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Poorly written, poorly plotted and poorly researched
Web of Lies
(Elemental Assassin, Book 2)
Jennifer Estep

I read this and the previous book after my wife (or my step-daughter, i forget) picked them up used because they sounded interesting.

I mostly read this one to see if it got any better than the first. It didn't.

The protagonist (and most everyone around her) is less than bright. (Unless the author is a lot sneakier than she appears to be, Gin should have solved the Big Horrible Mystery Of Her Life on about page seven of the first book.) The characters pretty much range from unappealing to actively annoying (and those are the "Good Guys").

The setting is a would-be clone of Covington Kentucky or Phenix City Alabama in their "glory" days, just not very convincing. (Look them up if you don't know about them.)

The writing ranges from workmanlike to ludicrous - about the second or third time i ran across the first-person protagonist saying things like "My grey eyes narrowed as I glared at him...", i was about ready to giggle semi-hysterically.

The "elemental powers" of many of the characters are pretty much "she can because I say she can" on the part of the author without much rhyme or reason behind them.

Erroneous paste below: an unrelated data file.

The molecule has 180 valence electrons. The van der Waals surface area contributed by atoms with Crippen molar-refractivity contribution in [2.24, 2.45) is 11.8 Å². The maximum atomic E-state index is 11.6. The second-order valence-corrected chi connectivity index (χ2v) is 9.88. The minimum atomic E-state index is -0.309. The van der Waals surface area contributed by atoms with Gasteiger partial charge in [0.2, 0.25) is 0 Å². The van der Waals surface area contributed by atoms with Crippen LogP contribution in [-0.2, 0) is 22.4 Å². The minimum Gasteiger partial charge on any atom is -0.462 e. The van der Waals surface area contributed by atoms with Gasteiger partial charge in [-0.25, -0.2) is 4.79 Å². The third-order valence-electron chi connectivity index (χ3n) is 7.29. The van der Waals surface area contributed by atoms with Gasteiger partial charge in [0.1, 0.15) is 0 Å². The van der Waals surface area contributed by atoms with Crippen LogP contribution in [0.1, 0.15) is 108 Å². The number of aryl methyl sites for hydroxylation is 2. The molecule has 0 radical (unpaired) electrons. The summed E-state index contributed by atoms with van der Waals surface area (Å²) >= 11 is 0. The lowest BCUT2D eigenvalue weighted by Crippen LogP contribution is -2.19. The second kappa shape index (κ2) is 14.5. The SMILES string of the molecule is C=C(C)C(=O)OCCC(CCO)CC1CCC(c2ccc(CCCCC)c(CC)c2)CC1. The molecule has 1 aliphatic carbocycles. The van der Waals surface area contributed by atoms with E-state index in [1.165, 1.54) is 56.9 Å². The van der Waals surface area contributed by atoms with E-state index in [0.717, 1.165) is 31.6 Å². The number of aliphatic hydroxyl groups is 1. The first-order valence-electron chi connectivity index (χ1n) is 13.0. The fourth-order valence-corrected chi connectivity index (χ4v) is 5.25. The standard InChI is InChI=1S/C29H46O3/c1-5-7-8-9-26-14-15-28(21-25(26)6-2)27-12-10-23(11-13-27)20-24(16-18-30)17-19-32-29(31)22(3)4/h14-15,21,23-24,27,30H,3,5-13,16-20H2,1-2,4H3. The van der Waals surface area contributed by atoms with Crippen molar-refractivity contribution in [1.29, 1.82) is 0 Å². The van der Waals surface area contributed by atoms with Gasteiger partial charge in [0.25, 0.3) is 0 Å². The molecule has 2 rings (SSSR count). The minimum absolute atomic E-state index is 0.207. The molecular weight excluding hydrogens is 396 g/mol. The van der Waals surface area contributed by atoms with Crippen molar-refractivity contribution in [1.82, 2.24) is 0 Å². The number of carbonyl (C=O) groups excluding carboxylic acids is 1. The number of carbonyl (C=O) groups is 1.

And, worst of all, is the fact that the author doesn't know what she's talking about, and hangs the whole story on something that just flat can't happen - and i don't mean something magical. I mean something real, physical, and easily researched. It took me less than five minutes on line to find the proof.

Basically, the main McGuffin of this story turns on something that could only happen in one, small, specific spot in North America. To even say *where* would be a major spoiler, so all i'll say is that that one specific spot is not within a thousand miles of the setting of this story. And the details of the story make it clear that even if that weren't true, it couldn't happen where the story is set and in the way it's described.


Not possible. We're talking penguins-at-the-North-Pole, wild-elephants-in-South-Dakota type impossibility.

I do plan to glance into the next book (in the bookstore, i'm certainly not buying it) to see if the Incredible Surprise is what it looks as if it's going to be.

Avoid this. Buy some Maryjanice Davidson or Charlaine Harris instead.

(I gave it two stars, because {since i can't give less than one star on Amazon} i reserve one-star ratings for books that are 100% unreadable; thus two stars is the lowest i give books that can actually be read, no matter how un-rewardingly.)